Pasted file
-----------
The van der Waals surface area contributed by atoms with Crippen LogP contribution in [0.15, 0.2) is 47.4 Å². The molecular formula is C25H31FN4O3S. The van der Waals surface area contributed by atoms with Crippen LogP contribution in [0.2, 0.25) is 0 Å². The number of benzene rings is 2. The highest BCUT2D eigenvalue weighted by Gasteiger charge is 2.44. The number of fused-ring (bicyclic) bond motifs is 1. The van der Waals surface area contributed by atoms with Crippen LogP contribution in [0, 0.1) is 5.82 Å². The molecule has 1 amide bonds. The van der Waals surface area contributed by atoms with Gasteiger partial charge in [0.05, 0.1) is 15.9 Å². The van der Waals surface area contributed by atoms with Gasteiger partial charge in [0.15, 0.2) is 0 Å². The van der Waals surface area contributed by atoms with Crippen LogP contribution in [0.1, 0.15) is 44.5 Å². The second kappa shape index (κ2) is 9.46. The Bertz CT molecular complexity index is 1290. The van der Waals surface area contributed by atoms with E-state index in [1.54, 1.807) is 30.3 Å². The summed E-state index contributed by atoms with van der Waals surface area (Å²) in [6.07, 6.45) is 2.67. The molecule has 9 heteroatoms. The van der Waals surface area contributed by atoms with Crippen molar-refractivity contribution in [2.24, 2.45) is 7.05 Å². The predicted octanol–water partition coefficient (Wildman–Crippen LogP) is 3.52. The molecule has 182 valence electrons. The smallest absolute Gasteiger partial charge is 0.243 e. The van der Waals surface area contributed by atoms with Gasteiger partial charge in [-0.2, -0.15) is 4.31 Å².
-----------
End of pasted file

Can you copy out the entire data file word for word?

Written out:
The van der Waals surface area contributed by atoms with Crippen LogP contribution in [0.15, 0.2) is 47.4 Å². The molecular formula is C25H31FN4O3S. The van der Waals surface area contributed by atoms with Crippen LogP contribution in [0.2, 0.25) is 0 Å². The number of benzene rings is 2. The highest BCUT2D eigenvalue weighted by Gasteiger charge is 2.44. The number of fused-ring (bicyclic) bond motifs is 1. The van der Waals surface area contributed by atoms with Crippen LogP contribution in [0, 0.1) is 5.82 Å². The molecule has 1 amide bonds. The van der Waals surface area contributed by atoms with Gasteiger partial charge in [0.05, 0.1) is 15.9 Å². The van der Waals surface area contributed by atoms with Gasteiger partial charge in [0.15, 0.2) is 0 Å². The van der Waals surface area contributed by atoms with Crippen LogP contribution in [0.1, 0.15) is 44.5 Å². The second kappa shape index (κ2) is 9.46. The Bertz CT molecular complexity index is 1290. The van der Waals surface area contributed by atoms with E-state index in [1.54, 1.807) is 30.3 Å². The summed E-state index contributed by atoms with van der Waals surface area (Å²) in [6.07, 6.45) is 2.67. The molecule has 9 heteroatoms. The van der Waals surface area contributed by atoms with Crippen molar-refractivity contribution in [2.24, 2.45) is 7.05 Å². The predicted octanol–water partition coefficient (Wildman–Crippen LogP) is 3.52. The molecule has 182 valence electrons. The smallest absolute Gasteiger partial charge is 0.243 e. The van der Waals surface area contributed by atoms with Gasteiger partial charge in [-0.2, -0.15) is 4.31 Å².